So the idea that you should do a breathalyzer test and it's okay to have sex if the person blows .07 but not if they blow .12 is just silly. If someone is drunk and you have sex with them and you don't know them very well, you've done something stupid. It's stupid no matter what their blood alcohol level is and it's stupid even if nothing bad happens afterwards.

OTOH, if they also clearly can't give consent and you have sex with them anyway, then it's not just dumb, it's wrong. And possibly illegal depending on where you live and what the circumstances are.

This makes legal sense if the person who initiates the sex is sufficiently sober and the person who allows him (or her) to proceed is too drunk.

But what if both participants are too drunk to give legally valid consent and both make poor judgment to engage in ill-advised sex? Can they be said to mutually rape each other?

If one initiates the sex and the other merely drunkenly agrees/doesn't protest, then is the initiator guilty and the agreer not?

If one participant is male and the other female, is the male necessarily the guilty one, even if neither can remember who started it?

In a same-sex scenario, if both were too drunk to legally consent and both were too drunk to remember exactly what happened, is it less possible to consider rape than in a male-female scenario?
At least pregnancy wouldn't be a consideration in that case though.

cruisin
02-02-2012, 05:26 PM
*To chat and get to know him better (first part of a first date) in a quieter environment if the bar was too noisy to hear each other
*To make out without progressing to full intercourse
*To show him something in or about the office that's notable and worth bonding over -- a great view, a great piece of art, family photos on her desk, etc.
*To pick up something she had left there and needed to go back for before heading home, without cutting short the time spent with this guy
*To give him a copy of her resume, etc., if she thought he could help her professionally

The first two are still not smart. I don't think it's a good idea to bring someone you don't know to a private place, like an empty office building.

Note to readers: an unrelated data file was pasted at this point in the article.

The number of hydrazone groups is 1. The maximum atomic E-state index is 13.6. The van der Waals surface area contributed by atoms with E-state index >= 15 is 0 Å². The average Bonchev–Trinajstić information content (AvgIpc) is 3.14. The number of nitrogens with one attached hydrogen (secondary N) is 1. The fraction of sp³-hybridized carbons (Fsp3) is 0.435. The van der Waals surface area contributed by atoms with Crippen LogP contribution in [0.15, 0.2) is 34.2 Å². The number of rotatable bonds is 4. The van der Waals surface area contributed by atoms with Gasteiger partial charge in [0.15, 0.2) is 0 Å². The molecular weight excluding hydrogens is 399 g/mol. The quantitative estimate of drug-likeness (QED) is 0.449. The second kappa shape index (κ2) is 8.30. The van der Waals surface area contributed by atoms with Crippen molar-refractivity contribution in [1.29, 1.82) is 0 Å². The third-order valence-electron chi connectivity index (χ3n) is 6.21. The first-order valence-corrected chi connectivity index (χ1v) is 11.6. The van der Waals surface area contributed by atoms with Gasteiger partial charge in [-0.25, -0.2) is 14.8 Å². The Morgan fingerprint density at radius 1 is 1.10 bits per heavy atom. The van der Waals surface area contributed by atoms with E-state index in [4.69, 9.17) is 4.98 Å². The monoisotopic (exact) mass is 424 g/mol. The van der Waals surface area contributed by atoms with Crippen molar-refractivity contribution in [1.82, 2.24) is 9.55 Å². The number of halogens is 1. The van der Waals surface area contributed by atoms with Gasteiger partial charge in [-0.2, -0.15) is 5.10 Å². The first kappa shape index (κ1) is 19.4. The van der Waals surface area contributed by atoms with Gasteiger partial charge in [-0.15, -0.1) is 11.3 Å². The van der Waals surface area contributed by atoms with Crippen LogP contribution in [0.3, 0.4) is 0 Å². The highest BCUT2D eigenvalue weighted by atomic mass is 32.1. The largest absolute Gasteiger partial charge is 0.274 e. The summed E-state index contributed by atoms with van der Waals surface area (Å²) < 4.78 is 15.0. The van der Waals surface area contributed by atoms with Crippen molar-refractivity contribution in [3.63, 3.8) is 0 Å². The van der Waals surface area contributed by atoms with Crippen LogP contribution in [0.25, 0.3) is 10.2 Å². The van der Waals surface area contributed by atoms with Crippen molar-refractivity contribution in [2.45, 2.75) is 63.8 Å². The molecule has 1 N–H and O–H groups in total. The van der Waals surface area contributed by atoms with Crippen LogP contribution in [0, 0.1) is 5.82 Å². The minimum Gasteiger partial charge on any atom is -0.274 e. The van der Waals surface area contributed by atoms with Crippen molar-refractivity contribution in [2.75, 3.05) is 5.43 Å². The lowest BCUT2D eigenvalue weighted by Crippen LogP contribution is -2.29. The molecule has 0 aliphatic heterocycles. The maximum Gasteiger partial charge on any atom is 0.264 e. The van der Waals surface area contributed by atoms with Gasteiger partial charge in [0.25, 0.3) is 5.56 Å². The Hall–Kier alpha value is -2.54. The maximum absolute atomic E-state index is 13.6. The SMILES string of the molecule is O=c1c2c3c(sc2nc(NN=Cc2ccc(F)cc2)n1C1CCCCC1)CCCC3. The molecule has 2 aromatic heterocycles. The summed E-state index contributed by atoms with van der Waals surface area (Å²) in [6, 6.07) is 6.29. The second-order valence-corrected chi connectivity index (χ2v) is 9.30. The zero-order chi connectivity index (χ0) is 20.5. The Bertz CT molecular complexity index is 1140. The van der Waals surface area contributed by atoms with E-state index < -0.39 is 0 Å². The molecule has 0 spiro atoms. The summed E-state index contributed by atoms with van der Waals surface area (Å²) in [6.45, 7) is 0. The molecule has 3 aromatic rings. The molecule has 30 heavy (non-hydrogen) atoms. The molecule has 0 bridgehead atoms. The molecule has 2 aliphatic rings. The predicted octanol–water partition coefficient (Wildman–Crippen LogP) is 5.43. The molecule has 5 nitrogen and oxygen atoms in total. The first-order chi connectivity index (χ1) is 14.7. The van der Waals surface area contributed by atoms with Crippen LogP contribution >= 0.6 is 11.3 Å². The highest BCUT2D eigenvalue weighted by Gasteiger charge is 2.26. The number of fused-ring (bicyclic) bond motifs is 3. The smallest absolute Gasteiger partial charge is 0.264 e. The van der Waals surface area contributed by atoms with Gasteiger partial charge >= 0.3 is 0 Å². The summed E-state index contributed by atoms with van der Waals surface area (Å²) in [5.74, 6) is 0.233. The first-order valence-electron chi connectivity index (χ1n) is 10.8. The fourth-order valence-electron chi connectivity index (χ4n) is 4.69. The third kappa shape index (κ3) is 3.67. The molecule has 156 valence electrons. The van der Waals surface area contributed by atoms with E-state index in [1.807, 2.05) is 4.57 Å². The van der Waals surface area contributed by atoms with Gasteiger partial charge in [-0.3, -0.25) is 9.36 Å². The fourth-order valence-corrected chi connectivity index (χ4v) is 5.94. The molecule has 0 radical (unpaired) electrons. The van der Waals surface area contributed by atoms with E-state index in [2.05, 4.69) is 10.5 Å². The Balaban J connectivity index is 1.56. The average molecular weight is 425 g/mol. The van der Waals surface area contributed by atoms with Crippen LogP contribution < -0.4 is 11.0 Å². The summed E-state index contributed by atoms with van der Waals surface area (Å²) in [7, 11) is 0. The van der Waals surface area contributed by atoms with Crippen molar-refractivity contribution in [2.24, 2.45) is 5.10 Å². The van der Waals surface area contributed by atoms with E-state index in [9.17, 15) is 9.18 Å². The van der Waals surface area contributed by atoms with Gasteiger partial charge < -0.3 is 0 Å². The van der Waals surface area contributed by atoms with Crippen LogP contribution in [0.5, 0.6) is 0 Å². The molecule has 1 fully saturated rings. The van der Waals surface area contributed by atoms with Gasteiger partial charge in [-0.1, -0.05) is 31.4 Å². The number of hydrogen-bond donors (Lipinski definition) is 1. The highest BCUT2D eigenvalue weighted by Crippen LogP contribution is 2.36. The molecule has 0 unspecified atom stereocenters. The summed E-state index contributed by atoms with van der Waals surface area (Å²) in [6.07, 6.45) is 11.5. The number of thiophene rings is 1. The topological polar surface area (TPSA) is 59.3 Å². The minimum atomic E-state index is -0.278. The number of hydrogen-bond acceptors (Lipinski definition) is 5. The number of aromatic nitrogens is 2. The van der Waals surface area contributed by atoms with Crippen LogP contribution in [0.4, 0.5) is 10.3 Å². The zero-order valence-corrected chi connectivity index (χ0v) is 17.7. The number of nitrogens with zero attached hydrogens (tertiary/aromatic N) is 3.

The 3rd point is rather unlikely, though, I suppose possible.

The 4th & 5th are more legitimate reasons, but still not a good idea if you don't know the guy.

But, none of the reasons would explain why she said nothing until she got caught, or why she continued to test him asking why he hadn't called.


This makes legal sense if the person who initiates the sex is sufficiently sober and the person who allows him (or her) to proceed is too drunk.

But what if both participants are too drunk to give legally valid consent and both make poor judgment to engage in ill-advised sex? Can they be said to mutually rape each other?

If one initiates the sex and the other merely drunkenly agrees/doesn't protest, then is the initiator guilty and the agreer not?

If one participant is male and the other female, is the male necessarily the guilty one, even if neither can remember who started it?

In a same-sex scenario, if both were too drunk to legally consent and both were too drunk to remember exactly what happened, is it less possible to consider rape than in a male-female scenario?
At least pregnancy wouldn't be a consideration in that case though.

Totally agree. Determining that someone is incapable of making a decision, because of alcohol consumption gets tricky. It's something that cannot be proven, after the fact. And something that is too variable - how much is too much? How drunk is too drunk? If both are drunk, who is more to blame?